Biciclette al mare/Bicycles by the sea

When things on the streets of the UK seem to be a bit tense, I hope to cheer everyone up  with some holiday snaps of some relaxed, simple, old-fashioned cycling…

Location: Marina Romea, a small family resort on the Adriatic coast of Italy, near beautiful Ravenna, in the Emilia-Romagna region (the Romagna bit).

Scene: an everyday occurrence between June and September, the vast majority of people staying in the village reach the beach by bicycle. On the beach you’ll find, one after the other (about every 100m), little cafes/restaurants. They are called ‘Bagni’, which should be translated as ‘Baths’, but also ‘Toilets’ (that still is a source of great fun for my mainly English-speaking children…). Bagni also manage the bit of sandy space in front of them (they put beds and parasols, clean the beach, and provide entertainment like playgrounds, table and beach tennis tournaments, etc.).  They all provide bike racks, which fill up quickly on weekdays and are definitely not enough at weekends, when bikes are really parked everywhere (in one of the busiest day I counted 296 bikes at our bagno). The one where my family have been going for years is Bagno Susy.

Characters: some pretty old, or rather vintagy, but very effective (for going from A to B) bicycles.

Same settings below, but a different day

The beach is separated from the village, and the main road, by a pine forest. There are small roads starting from the main avenue and reaching the different bagni through the forest.

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These roads are also used by few cars trying to reach the few parking spots next to the cafes, and some delivery vans, generally in the early morning. There are a lot of cars at the weekend squeezed in the tiny car parks, and the result is that every 5 minutes there is a call from the cafe for someone to move a car….(while if you find a bicycle right on yours, you can simply lift it and put it somewhere else).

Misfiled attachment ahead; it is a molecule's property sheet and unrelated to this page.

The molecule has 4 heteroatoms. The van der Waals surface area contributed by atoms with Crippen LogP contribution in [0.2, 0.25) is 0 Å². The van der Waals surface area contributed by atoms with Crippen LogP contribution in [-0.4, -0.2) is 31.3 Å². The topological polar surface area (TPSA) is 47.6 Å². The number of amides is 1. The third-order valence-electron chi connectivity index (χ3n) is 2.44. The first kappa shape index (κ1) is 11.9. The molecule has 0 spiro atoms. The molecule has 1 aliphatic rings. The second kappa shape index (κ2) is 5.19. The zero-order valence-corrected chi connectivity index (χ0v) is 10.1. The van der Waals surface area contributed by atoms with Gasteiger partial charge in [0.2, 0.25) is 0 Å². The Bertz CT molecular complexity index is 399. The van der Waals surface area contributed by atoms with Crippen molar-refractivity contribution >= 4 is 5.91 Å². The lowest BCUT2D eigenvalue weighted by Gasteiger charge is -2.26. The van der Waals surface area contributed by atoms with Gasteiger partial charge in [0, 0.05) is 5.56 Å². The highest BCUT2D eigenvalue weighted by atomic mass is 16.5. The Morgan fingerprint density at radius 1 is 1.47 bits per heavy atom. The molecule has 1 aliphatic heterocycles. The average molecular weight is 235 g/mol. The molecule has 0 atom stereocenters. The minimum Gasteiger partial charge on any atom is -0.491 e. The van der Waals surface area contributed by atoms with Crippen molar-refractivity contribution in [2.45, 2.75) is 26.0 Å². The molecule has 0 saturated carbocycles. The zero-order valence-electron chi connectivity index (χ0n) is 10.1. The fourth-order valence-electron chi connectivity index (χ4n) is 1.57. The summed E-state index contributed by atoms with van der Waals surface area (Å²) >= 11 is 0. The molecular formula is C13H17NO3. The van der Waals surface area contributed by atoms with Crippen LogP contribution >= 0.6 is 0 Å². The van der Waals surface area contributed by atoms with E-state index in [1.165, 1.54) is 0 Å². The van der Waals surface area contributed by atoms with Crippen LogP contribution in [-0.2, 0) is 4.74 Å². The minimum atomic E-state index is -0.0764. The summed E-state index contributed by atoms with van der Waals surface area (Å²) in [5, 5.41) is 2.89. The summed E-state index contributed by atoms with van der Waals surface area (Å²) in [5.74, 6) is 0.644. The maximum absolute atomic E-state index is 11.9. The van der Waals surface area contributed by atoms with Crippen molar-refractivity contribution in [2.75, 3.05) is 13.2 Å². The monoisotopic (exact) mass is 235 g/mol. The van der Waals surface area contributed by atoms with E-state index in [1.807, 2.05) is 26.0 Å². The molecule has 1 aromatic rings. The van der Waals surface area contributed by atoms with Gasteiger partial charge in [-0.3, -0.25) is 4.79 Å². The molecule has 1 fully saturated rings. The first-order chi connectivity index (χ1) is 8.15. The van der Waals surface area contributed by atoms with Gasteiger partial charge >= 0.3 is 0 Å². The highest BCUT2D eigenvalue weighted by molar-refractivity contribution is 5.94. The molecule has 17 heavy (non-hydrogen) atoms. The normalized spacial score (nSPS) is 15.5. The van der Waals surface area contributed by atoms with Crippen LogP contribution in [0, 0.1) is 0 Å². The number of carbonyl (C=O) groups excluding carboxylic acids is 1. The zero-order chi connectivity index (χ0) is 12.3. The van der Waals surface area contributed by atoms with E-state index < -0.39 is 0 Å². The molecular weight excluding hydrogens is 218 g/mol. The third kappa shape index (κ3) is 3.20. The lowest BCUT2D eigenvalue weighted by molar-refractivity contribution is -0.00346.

The pace of cycling is slow and relaxed in the village itself, as you can see from this (not very high quality, sorry) video:

But the pace, as well as the types of bikes people use are very similar in nearby Ravenna, a very cycling friendly city, where 22% of all trips are made by bike; and that applies to many others cities in the region, like Ferrara (27%) and Reggio Emilia (23%), the city where I was born (more info about cycling in those cities here).

You do encounter cars in the streets like the one above, but drivers are generally very careful, especially when they see children (but no cargo bikes around, yet). Most drivers also have a bike and use it frequently in the same streets. That is not always the case of the people driving along the main road where the limit is 30kph; not always respected by those passing by, unless the Carabinieri from the local station are there. ..

So, there is a good separated cyclepath (shared with pedestrians) along the main road, that is part of that connecting Porto Corsini (where you can find the best Piadina of the area) in the South and Casal Borsetti to the North. It begins in Porto Corsini right from the middle of the sea. Here is a pic of it right outside of Marina Romea going South.